my friend Ruth wondered re Osborne, that, as a constituency MP for a very wealthy area with relatively few social problems, how much experience he has of life at the deep end.

compare Osborne with recently defeated Labour leadership challenger David Miliband.

Miliband represents South Shields in northeast England, a far less affluent constituency than Osborne's Tatton (a semi-rural area of suburban villages in Manchester's commuter belt).
Miliband apparently once remarked how the problems of constituents (someone facing eviction from their home, and someone facing deportation following an asylum claim, were two examples cited) were a slap in the face to him as a young constituency politician (he comes from a comfortable background and had worked in a policy role in glamorous central London for some time).

now, with all due respect to the people of Tatton, it is inevitable that, say, South Shields - let alone Birmingham Ladywood - will have a greater proportion of beleaguered constituents in the sort of real trouble that demands the intervention of a public servant, not just somebody's private purse.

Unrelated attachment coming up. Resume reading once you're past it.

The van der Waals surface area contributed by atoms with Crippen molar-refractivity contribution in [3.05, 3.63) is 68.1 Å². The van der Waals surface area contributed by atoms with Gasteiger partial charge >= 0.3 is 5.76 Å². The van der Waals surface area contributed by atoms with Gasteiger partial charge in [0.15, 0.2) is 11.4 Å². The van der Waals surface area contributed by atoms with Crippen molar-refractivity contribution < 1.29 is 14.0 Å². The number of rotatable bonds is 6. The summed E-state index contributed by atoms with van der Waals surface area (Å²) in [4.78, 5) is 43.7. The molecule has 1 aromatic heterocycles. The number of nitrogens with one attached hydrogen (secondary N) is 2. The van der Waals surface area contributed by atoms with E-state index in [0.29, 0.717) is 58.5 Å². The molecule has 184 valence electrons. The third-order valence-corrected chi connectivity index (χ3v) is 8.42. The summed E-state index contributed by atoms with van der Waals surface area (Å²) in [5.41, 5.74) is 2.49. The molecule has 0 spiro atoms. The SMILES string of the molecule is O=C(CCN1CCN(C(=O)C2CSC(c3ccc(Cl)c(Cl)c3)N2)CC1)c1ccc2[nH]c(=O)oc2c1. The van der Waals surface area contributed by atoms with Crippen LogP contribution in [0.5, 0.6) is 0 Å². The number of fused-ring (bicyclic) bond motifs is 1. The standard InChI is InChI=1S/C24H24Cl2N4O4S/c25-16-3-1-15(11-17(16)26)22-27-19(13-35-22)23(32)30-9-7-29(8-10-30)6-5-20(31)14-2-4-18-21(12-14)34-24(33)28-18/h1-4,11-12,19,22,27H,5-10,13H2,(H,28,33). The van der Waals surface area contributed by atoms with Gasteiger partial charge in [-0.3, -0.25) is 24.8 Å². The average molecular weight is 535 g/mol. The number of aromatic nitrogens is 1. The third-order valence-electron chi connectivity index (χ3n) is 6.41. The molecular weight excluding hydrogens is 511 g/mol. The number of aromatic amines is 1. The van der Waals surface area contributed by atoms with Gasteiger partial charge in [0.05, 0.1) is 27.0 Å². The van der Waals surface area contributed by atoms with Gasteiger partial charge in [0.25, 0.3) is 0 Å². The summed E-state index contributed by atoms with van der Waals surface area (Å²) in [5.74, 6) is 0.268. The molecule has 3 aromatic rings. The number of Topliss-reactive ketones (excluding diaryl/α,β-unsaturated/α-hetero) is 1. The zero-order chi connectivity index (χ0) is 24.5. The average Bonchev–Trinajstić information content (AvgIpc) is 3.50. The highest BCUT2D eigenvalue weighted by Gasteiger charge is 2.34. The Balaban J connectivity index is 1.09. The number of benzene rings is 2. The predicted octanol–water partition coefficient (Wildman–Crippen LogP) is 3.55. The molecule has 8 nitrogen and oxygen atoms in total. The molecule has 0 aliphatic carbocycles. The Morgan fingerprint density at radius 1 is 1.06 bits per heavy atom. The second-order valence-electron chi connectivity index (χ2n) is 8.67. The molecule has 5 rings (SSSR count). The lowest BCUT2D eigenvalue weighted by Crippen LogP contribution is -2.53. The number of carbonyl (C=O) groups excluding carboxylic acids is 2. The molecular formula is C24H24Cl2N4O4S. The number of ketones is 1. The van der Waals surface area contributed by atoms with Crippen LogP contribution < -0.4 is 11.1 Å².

good for the voters of Tatton, of course, good for them, but it does raise an interesting point about Osborne, and would ideally have more of us asking more urgent questions of him and his ideas given many of the toughest proposals he will be unveiling will, in general, surely not be felt that much in Tatton (though will in all probability be felt keenly in Birmingham Ladywood).

sadly - as Krishnan Guru-Murthy acknowledges - the Chancellor knows the way he wants to go; an observation donpaskini also made recently:

Poorly designed child benefit cuts which take away benefits for some families on £44,000 while giving them to other families on £86,000: £1 billion.

Giving party activists something to cheer by cutting benefits for homeless families in temporary accommodation: £150 million

Not having to explain where the other £13 billion in welfare cuts is going to fall: priceless.